Last month’s issue of the Clean India Journal featured an interview with Mili Majumdar, Managing Director of Green Business Certification Institute Pvt Ltd, India, an autonomous body which analyses various parameters to identify and certify buildings, businesses and communities as ‘green’. The first Indian city to be thus certified is Surat, whose public officials and citizens have joined hands to measure, modify and track their impact on the environment as well as their own quality of life. Here is a case study of how Surat went from one of India’s filthiest and failing cities to being among the cleanest and most sustainable urban centres.
In 2018, the Green Business Certification Inc. (GBCI) awarded LEED (Leadership in Energy and Environmental Design) Platinum certification to the city of Surat. LEED enables city planners to measure, monitor and plan their city’s performance. The first city in India to receive LEED for Cities certification under the Platinum level, Surat achieved a score of 87 out of 100 points on Arc, a digital platform that uses data to help measure and improve sustainability performance across the built environment, from buildings to cities and beyond. Using Arc, the city was also able to able to benchmark itself against similar cities globally, regionally and locally on 14 metrics based on their energy, water, waste, transportation and human experience performance.
Located in the state of Gujarat, Surat extends up to an area of 326 square kilometres and has a population of 5.32 million. Surat is the 8th largest and fastest growing city in India and is known for industries such as textile processing, diamond cutting and polishing, petrochemical, thermal power, fertilizer and heavy engineering. It is the textile capital of India and the diamond capital of the world.
Surat has been demonstrating leadership globally, as well as nationally, and has secured a number 4 rank among 100 participating cities under the Smart City Mission announced by the Government of India. But not too long ago, Surat faced floods every monsoon, and in 1994, reeled under a plague epidemic that caused the largest migration of Indian citizens since independence. Since then, it has come a long way.
Surat is now a Gold level ISO 37120 certified city, has adopted a City Resilience Strategy developed in partnership with ACCRN, SMC and TARU and stands as the fourth cleanest city in India under Swachh Bharat Abhiyan. “Surat is a resilient city. It has built several resiliency parameters. If any kind of extreme event were to hit Surat, it would be able to cope with it,” said Mili Majumdar, MD – GBCI.
Surat has been awarded full points in Arc under the energy, water and transportation categories. It has undertaken crucial initiatives to address increase in energy demand due to growth in the commercial and industrial sector, making it one of the most progressive cities in India. These initiatives are based on a committed target of 10% reduction in energy demand and entails energy efficiency measures like adopting ESCO model, smart grid applications and demand response as well as an increase in renewable energy production from solar energy installation, wind-mills and biogas-based power plants. The Surat Municipal Corporation has invested INR17 crore in offshore wind energy, and commissioned biogas plants that have generated energy worth INR25 crore since inception. Because of these measures, its per capita carbon emissions stand at 4.46 tonnes, among the lowest in the country.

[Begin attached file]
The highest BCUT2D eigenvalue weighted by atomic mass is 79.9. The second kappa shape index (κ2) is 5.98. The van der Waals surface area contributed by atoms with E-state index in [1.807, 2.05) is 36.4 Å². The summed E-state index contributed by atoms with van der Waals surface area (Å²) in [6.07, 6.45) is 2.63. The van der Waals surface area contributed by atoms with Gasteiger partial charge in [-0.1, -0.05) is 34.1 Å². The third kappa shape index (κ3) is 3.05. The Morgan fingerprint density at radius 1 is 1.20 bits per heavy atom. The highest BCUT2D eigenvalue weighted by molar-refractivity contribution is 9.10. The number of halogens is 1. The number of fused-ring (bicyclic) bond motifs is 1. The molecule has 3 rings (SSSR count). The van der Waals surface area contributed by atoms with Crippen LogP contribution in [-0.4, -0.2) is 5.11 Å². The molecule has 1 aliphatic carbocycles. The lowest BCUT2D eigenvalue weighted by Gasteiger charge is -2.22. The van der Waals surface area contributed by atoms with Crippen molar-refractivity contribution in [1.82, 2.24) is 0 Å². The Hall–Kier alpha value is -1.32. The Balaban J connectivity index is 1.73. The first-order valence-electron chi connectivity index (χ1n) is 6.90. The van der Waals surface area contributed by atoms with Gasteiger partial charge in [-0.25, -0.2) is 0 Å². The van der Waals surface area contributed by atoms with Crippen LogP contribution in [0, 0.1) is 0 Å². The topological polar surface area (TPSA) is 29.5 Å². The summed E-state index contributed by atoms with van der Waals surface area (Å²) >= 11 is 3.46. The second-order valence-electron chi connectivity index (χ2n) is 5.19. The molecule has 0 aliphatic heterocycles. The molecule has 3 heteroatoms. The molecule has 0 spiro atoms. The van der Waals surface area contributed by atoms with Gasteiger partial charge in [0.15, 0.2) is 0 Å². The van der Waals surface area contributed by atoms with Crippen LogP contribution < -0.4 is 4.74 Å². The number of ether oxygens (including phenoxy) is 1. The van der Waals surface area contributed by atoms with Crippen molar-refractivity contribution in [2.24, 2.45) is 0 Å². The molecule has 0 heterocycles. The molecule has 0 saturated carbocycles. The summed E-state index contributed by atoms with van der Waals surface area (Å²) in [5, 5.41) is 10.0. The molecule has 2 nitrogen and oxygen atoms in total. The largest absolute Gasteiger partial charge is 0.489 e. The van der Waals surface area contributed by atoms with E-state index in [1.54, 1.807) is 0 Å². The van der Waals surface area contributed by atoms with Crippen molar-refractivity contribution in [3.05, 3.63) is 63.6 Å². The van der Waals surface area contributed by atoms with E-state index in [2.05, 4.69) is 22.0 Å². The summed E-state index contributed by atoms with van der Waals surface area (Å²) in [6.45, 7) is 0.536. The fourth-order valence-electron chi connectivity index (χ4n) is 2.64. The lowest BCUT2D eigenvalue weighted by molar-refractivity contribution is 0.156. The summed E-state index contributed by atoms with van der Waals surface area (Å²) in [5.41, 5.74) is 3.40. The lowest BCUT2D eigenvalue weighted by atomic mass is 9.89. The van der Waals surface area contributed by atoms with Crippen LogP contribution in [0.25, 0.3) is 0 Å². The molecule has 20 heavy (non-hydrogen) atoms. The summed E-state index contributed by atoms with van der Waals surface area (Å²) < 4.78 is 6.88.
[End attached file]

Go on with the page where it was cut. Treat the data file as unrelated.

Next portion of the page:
Additionally, Surat has been successful in providing quality water to 96% of its population and treats millions of gallons of wastewater to meet water demand in industries and landscaping. It has an installed capacity to convert 400 lakh litre of waste water per day into industrial grade water, through 10 sewage treatment plants and 60 sewage pumping stations. It has also taken initiatives for efficient use of water and reduction in losses by a water audit and leakage mapping.
Surat has also been very conscious in managing waste produced in the city. While it diverted about 3% of solid waste from its landfills at the time of certification, it aims to divert almost 80% of its waste by composting, vermicomposting, bio-methanation and using waste-derived fuel. It has put in place separate systems to process construction and demolition waste, biomedical waste and plastic waste.
Transportation is one of the largest contributors to greenhouse gas emissions in cities worldwide. Some of the initiatives adopted by Surat to manage the transportation experience of its residents are development of a Bus Rapid Transit System (BRTS) and reducing traffic congestion on roads. Since the last two years, a 106 km BRTS corridor has been operational in the city.
Presently, 450 buses are on the road, with plans for scaling up to 1,000 buses this year.
Last but not the least, with the use of e-governance for administration, the administration has been able to provide a better experience to the people of Surat.
Surat’s LEED journey started when it won the LEED Performance Challenge held in 2016. In order to achieve LEED for Cities certification, Surat Municipal Corporation played a vital role in following an integrative process to bring together various departments to understand the value of LEED and collate data on the 14 metrics tracked in Arc.
M Nagarajan, Deputy Commissioner, Surat Municipal Corporation, says, “Our growth is 60% every decade, while the national average is around 17%. Surat contributes 5-6% to India’s GDP. It is a matter of pride for us because we are able to put a number to our activities as a model city.”